Thanks! This is the information I was looking for. I'm going to try
the CollabNet Desktop -- Eclipse Edition. I also know to make sure
that developers are using JavaHL (especially since we'd have to
We are going to be redoing our infrastructure. If we get rid of
Microsoft Exchange and go with a more "Open" email and calendar
provider, we wouldn't need Windows desktops for developers. Instead,
we could have Linux machines which seem much faster with Eclipse.
One of our developers took his desktop machine, installed RedHat, and
then used an open VM to install Windows as a virtual machine. He does
his development in Linux and uses the Windows side for Outlook and
MS-Word. Maybe that's the way we should be going.
On Wed, Dec 10, 2008 at 6:11 PM, Mark Phippard <markphip_at_gmail.com> wrote:
> On Wed, Dec 10, 2008 at 6:01 PM, David Weintraub <qazwart_at_gmail.com> wrote:
>> I'm attempting to get this running on my machine. This is a dual core
>> Pentium with a gigabyte of memory. Checking out in Subversion via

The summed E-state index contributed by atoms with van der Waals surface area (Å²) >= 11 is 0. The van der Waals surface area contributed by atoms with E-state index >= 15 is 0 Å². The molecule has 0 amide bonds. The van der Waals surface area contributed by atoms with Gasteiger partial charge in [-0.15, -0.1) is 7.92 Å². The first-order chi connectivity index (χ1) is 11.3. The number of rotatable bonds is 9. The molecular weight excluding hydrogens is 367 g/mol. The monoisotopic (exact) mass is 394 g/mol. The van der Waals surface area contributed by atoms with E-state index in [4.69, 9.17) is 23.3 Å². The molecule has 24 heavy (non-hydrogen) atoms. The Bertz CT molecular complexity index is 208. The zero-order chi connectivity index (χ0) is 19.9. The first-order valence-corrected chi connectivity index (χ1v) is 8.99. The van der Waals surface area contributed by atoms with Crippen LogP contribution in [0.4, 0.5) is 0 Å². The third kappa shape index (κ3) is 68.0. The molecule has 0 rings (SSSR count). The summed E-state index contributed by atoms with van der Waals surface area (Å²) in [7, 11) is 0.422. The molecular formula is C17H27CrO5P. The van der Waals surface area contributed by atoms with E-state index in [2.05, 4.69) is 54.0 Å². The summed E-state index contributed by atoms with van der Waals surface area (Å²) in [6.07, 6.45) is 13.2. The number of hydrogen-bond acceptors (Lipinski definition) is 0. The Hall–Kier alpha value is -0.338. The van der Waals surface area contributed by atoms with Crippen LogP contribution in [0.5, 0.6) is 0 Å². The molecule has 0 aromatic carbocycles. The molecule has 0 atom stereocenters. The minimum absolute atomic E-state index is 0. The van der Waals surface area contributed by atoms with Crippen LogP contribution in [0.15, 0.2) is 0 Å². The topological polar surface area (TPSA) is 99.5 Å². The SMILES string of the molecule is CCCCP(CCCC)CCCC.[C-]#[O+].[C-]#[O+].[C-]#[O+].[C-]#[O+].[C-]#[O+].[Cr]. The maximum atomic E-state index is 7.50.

>> Eclipse Ganymede using the most recent copy of Subclipse and running
>> SVNkit took almost 13 minutes.
>> A similar task on Linux via the command line takes about five.
>> However, checking out from CVS was not much faster. It took about 10
>> minutes. This is a big project (probably too big).
>> I've tried a merge, and Eclipse crashed (probably needs more memory
>> for its Java process. I'm attempting to try again.
>> What I am trying to find out is who uses Windows XP/Eclipse/Subversion
>> combination and whether they also have performance issues. Do you use
>> Subversive or Subclipse? Do you use SVNKit or JavaHL (which doesn't
>> seem available on my installation)?
> I'd say most users use it on Windows. JavaHL is preferred. This Wiki
> page explains how to get it working:
> Subclipse has to do more than a command line checkout as Eclipse does
> some stuff and the svn status of all items is calculated and cached.
> So it is normal for it to be slower than the command line.
> For merge you should use CollabNet Desktop. This includes/works with Subclipse.
> Mark Phippard
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Received on 2008-12-11 16:56:53 CET